“There’s only one way to be creative: freedom. When you’re free to express yourself as you wonder you stimulate creativity”: here comes the voice of Gilberto Gil, one of Tropicalia’s heroes, the movement that reinvented the MPB (Musica Popular Bresileira) in the 1960s and 1970s just moving on the bossa nova wind whistled by their precursors.
This 24 October he’s alone on the stage of the Auditorium della Conciliazione in Rome, the first step of his Solo Tour during which he is promoting around the globe his new album released last spring, Gilberto’s Samba. Alone with only his two guitars surrounding him and a repertoire that runs through the history of MPB, from the beginning to the most hybrid but still autochtonous tropicalist’s celebrations of Rio and Bahia.
I was pretty excited when, shortly after his soundcheck, he turned his gaze on me and gave me the possibility of asking a few of the several questions I would have liked to ask. But time was running out. Now he’s 72, the white mane has replaced the dreadlocks he had in past years, but his eyes are the same of the younger Gilberto from Salvador who was exiled in England with his fellow Caetano Veloso because of their music that was too bold and libertine for the Brasil of 1969. The key to the Tropicalia revolution and its cultural innovation must be identified in the manifesto antropófago of José Oswald de Andrade Souza, the Brazilian poet that in the late 1920s was inciting to a cultural cannibalism, which meant: take the best from the whole world cultures and rework them in a higher form.
After 40 years of cannibalised music, you came back to the bossa nova
“Cannibalised sometimes and recycled other times. Just as art normally does with history, it takes things from the past and sometimes it destroys or uses parts of that. I think I’ve been doing this with the Movimento Tropicalia, but this record is exactly to tell people how the past has been important for us. The past that is too present to us like Joao Gilberto, the musician my album celebrates emphasising his influence and his style, his attitude and charisma. His secret profile as revolutionary artist has been so influential and important for my generation and the others after mine, not only in Brazil but everywhere. Not forgetting that he was doing exactly the same when he made his first three records: cannibalising some sounds from the past, using them differently, changing them completely in terms of concept and interpretation but, at the same time, showing great respect for the past and being bold enough to start things for the future. Like the bossa nova, the music from Tom Jobim and Vinicius de Morales. So we just followed that train.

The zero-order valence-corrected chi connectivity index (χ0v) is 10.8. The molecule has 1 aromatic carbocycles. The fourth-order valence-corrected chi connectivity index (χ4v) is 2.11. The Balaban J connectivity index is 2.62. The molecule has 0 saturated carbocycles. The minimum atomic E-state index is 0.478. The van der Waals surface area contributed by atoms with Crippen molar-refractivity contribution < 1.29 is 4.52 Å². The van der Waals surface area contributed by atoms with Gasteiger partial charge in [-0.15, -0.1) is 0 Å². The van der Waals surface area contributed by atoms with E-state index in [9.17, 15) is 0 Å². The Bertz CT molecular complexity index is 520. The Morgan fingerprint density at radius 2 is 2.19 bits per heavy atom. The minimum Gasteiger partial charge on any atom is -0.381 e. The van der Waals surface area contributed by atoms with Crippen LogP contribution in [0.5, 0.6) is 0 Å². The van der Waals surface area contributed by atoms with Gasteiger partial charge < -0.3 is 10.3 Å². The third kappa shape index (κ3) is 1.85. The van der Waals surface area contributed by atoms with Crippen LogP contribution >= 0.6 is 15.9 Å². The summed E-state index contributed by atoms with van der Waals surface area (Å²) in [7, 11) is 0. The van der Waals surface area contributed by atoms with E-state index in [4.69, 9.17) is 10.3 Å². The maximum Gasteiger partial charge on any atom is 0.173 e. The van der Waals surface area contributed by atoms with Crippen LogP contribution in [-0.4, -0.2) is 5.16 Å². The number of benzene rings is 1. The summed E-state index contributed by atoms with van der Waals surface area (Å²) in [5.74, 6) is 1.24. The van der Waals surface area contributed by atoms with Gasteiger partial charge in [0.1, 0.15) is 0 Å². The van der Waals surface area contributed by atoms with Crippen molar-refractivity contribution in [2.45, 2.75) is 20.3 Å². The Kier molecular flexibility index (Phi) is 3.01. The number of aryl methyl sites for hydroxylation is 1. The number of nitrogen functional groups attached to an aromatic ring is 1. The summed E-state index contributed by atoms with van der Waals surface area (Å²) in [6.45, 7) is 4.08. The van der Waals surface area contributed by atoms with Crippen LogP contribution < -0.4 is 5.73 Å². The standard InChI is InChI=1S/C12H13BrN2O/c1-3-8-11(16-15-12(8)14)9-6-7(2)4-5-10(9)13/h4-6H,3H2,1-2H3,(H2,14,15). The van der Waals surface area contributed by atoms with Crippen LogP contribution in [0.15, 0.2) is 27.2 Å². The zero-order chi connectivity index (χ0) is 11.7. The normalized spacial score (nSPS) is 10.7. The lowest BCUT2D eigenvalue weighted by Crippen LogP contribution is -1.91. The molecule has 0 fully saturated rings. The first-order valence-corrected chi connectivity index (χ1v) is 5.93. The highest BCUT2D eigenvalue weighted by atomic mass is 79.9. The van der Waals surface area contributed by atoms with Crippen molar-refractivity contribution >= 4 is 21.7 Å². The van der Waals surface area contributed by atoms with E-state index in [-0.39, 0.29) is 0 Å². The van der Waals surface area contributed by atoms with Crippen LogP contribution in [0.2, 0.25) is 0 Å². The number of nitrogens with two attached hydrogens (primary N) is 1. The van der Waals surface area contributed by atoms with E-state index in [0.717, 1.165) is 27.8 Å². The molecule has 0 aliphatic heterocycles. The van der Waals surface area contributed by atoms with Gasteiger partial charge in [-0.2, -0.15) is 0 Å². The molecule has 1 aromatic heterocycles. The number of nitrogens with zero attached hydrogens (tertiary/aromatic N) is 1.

Back to the roots to revitalise the musical identity of Brazil which is maybe changing and mutating his idioma?
You can find many reasons for choosing a project and a design like this. The bossa nova has been deeply important for us but today, in modern terms, what we historically called the Song has become something rare, something difficult to find. So, artists and writers, musicians and singers that can still dedicate some energy to the Song are keeping the song going on at least for a little more time, you know (he smiles)”.
A tribute to the past which was pure innovation. An innovation that was detected as "anti-musical”, the one that Antonio Carlos Jobim in his Desafinado was justifying as a “very natural and heart-coming” process. How did you choose the tracklist?